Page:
Kill the Moonlight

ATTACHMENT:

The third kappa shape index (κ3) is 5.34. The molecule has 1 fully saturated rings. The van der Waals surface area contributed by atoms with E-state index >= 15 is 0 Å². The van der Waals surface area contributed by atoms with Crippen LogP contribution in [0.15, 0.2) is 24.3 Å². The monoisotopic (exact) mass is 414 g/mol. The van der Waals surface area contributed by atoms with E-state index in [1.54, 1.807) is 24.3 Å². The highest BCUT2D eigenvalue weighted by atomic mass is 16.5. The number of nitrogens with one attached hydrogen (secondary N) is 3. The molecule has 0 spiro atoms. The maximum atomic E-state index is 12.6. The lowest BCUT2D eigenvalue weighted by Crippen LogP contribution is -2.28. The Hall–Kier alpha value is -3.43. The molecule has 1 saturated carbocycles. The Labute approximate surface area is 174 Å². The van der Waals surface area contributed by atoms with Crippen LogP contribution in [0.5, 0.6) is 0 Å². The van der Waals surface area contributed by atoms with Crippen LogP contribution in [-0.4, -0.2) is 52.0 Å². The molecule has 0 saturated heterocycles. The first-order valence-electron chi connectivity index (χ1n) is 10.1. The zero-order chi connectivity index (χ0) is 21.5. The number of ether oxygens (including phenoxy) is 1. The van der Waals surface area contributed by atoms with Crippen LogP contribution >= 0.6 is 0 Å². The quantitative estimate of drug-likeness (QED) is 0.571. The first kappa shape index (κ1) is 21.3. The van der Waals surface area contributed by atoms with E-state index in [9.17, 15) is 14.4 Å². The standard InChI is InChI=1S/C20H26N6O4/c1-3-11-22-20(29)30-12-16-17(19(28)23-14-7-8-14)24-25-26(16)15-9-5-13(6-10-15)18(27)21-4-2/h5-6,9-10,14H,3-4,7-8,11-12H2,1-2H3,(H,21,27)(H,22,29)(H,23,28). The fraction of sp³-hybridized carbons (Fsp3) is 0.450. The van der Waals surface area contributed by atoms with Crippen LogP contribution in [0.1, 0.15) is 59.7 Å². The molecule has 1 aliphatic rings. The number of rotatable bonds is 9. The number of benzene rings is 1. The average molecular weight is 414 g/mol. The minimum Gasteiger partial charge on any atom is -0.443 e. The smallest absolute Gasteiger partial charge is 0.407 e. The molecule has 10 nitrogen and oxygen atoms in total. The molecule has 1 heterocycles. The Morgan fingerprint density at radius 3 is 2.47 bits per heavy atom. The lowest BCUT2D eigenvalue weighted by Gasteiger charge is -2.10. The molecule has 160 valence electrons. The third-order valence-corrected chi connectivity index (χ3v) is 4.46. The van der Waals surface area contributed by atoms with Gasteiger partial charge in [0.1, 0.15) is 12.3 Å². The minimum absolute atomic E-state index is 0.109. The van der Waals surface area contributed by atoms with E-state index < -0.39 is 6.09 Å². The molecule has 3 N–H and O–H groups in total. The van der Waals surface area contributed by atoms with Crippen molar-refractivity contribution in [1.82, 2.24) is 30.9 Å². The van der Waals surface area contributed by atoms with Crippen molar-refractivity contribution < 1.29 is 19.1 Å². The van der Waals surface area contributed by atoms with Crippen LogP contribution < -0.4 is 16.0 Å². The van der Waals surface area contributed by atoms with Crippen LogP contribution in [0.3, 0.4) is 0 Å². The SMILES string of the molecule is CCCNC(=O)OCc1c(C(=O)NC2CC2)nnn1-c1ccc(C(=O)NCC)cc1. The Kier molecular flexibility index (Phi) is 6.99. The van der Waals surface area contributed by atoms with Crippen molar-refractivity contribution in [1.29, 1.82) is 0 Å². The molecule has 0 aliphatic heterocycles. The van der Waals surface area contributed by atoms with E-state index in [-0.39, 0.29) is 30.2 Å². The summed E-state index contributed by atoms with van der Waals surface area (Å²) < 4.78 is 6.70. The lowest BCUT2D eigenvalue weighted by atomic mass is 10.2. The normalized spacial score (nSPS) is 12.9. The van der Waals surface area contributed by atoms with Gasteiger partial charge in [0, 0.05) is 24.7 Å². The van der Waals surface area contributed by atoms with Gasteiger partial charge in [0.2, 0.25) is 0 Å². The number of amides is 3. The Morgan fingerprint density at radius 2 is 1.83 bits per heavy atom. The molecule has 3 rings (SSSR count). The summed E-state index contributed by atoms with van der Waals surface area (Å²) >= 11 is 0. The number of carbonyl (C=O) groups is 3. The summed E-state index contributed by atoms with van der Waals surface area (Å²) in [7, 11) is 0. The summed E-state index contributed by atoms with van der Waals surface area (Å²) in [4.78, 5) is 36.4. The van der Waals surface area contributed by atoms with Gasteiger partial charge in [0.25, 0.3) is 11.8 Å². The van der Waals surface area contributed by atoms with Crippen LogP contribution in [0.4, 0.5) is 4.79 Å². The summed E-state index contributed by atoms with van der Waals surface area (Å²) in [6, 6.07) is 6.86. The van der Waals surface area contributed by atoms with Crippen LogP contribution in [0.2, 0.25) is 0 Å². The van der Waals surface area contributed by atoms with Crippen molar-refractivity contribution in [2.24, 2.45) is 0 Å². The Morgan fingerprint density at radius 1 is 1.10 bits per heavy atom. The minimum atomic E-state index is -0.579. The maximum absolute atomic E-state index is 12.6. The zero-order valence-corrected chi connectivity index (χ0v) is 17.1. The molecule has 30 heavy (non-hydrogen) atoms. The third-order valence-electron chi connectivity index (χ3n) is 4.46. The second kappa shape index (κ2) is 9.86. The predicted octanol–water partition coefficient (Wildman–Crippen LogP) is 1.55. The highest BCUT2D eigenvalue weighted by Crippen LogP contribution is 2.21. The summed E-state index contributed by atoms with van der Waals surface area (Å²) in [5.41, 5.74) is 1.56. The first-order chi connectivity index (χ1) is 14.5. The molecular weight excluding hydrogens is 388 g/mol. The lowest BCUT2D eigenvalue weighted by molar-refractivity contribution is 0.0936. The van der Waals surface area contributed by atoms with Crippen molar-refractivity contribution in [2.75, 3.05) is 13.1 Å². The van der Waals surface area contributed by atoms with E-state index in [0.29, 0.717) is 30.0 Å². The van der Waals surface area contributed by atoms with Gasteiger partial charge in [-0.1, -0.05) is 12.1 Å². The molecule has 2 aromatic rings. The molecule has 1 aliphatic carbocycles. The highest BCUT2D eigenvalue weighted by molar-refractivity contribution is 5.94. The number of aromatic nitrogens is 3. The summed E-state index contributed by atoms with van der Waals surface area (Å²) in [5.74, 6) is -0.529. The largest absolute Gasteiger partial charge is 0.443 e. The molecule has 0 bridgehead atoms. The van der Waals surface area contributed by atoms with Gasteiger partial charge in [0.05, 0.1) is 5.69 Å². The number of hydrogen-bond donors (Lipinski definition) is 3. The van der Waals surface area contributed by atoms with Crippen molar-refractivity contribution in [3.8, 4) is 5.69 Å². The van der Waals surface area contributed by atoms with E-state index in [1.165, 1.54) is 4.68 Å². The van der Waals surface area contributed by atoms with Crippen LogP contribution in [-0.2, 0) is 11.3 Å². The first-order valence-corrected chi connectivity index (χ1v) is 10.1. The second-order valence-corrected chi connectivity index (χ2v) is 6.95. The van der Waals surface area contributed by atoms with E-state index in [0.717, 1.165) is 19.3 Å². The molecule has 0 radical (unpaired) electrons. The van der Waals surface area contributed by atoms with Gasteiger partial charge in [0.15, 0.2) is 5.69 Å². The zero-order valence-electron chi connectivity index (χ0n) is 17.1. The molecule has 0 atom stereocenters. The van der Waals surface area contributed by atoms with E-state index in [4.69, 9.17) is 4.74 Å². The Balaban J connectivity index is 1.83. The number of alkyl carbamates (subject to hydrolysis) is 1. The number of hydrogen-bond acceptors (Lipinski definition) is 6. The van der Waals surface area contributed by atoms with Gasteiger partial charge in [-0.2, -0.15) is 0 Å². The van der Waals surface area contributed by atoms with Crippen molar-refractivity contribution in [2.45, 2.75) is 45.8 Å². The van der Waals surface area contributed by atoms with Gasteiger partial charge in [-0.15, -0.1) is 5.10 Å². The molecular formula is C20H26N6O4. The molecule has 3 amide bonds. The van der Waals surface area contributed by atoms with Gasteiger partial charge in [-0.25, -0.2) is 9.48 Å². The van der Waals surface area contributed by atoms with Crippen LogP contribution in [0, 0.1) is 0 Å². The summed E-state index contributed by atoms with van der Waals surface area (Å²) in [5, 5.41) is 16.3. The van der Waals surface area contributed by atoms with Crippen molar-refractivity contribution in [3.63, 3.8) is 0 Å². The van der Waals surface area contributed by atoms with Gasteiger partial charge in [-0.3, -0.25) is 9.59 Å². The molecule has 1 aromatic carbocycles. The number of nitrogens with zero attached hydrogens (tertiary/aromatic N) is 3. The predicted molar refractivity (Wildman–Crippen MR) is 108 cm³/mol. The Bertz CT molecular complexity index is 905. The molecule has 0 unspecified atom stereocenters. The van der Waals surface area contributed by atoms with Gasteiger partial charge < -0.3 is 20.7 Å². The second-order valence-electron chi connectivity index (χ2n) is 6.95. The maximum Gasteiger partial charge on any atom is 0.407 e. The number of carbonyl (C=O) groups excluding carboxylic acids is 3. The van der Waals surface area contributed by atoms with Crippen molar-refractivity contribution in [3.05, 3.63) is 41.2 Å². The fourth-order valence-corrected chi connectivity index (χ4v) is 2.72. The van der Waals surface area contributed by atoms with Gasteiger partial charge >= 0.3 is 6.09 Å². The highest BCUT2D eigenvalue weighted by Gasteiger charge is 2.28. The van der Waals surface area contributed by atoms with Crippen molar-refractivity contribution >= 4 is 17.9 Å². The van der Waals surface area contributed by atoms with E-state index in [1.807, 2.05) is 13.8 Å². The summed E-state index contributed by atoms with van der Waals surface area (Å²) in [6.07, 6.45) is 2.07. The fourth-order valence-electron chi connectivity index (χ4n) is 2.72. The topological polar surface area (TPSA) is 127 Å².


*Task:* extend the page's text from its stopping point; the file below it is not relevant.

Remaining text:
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Coming just a year-and-a-half after their triumphant return Girls Can Tell, Kill the Moonlight isn't so much a step backward as a step sideways, almost like a breather after the emotional and musical intensity of their previous album. It isn't surprising, really, that the group would choose to follow such a cathartic album as Girls Can Tell with a collection of tougher, leaner, and meaner songs like "All the Pretty Girls Go to the City," which sounds like the inverse of Girls' "Everything Hits at Once"; "The Way We Get By," a prime example of Spoon's smart, nervy rock; or the spare, spooky pop of "Paper Tiger" and "Someone Something." It is somewhat surprising, however, that Spoon managed to pare down their sound even more on Kill the Moonlight -- tracks such as "Small Stakes" and "Something to Look Forward To" are so stripped-down and sculpted that they're practically aerodynamic; the only problem is that they don't always take off from there. Still, even the album's sparest moments feature Spoon's much-heralded knack with catchy melodies and hooks, even if songs such as "Don't Let It Get You Down" would be even more memorable with a slightly more fleshed-out approach. Hints of this appear on the songs with unique production twists, such as "Stay Don't Go," which sports a human beatbox rhythm; on the distant backing vocals and baritone saxes of "You Gotta Feel It"; and on the album-closer, "Vittorio E.," an undulating, vaguely psychedelic ballad that finally gives the band's playing and songwriting the full treatment they deserve. Though the album's brittle immediacy is far from a disappointment, and the quick turnaround between Kill the Moonlight and their previous one is a treat for Spoon fans, one can't help but notice that this album just isn't as revelatory as Girls Can Tell. But even if the artistic course Spoon seems to be plotting is two steps forward, one step back, it's more than rewarding enough to enjoy every stop on the journey.

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